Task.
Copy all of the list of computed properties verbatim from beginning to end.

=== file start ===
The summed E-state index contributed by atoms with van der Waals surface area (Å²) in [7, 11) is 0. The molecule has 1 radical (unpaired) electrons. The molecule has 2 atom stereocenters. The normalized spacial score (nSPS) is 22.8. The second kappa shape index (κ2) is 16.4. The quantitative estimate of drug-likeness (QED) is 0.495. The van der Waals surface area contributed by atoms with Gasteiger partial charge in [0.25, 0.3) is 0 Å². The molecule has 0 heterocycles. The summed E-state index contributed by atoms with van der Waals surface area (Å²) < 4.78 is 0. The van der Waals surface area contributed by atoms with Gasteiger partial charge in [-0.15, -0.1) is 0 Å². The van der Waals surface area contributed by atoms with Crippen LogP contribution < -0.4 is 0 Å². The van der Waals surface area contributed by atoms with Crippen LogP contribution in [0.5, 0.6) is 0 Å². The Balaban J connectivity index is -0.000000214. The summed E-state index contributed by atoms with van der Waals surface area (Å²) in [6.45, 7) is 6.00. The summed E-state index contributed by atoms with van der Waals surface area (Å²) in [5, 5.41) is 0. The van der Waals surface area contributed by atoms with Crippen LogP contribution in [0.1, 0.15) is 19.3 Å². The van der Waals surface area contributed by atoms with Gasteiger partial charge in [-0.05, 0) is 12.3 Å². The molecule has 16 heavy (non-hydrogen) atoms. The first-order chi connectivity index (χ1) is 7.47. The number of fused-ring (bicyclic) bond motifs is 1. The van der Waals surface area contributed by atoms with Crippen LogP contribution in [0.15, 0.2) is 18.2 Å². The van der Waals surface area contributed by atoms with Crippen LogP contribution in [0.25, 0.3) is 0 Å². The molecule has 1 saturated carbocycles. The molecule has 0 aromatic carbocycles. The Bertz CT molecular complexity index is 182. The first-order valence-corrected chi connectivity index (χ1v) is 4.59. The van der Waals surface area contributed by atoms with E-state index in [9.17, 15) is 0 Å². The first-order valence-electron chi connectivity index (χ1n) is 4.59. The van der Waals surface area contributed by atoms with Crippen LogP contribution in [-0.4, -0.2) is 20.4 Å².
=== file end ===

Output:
The summed E-state index contributed by atoms with van der Waals surface area (Å²) in [7, 11) is 0. The molecule has 1 radical (unpaired) electrons. The molecule has 2 atom stereocenters. The normalized spacial score (nSPS) is 22.8. The second kappa shape index (κ2) is 16.4. The quantitative estimate of drug-likeness (QED) is 0.495. The van der Waals surface area contributed by atoms with Gasteiger partial charge in [0.25, 0.3) is 0 Å². The molecule has 0 heterocycles. The summed E-state index contributed by atoms with van der Waals surface area (Å²) < 4.78 is 0. The van der Waals surface area contributed by atoms with Gasteiger partial charge in [-0.15, -0.1) is 0 Å². The van der Waals surface area contributed by atoms with Crippen LogP contribution < -0.4 is 0 Å². The van der Waals surface area contributed by atoms with Crippen LogP contribution in [0.5, 0.6) is 0 Å². The Balaban J connectivity index is -0.000000214. The summed E-state index contributed by atoms with van der Waals surface area (Å²) in [6.45, 7) is 6.00. The summed E-state index contributed by atoms with van der Waals surface area (Å²) in [5, 5.41) is 0. The van der Waals surface area contributed by atoms with Crippen LogP contribution in [0.1, 0.15) is 19.3 Å². The van der Waals surface area contributed by atoms with Gasteiger partial charge in [-0.05, 0) is 12.3 Å². The molecule has 16 heavy (non-hydrogen) atoms. The first-order chi connectivity index (χ1) is 7.47. The number of fused-ring (bicyclic) bond motifs is 1. The van der Waals surface area contributed by atoms with Crippen LogP contribution in [0.15, 0.2) is 18.2 Å². The van der Waals surface area contributed by atoms with Crippen LogP contribution in [0.25, 0.3) is 0 Å². The molecule has 1 saturated carbocycles. The molecule has 0 aromatic carbocycles. The Bertz CT molecular complexity index is 182. The first-order valence-corrected chi connectivity index (χ1v) is 4.59. The van der Waals surface area contributed by atoms with E-state index in [9.17, 15) is 0 Å². The first-order valence-electron chi connectivity index (χ1n) is 4.59. The van der Waals surface area contributed by atoms with Crippen LogP contribution in [-0.4, -0.2) is 20.4 Å².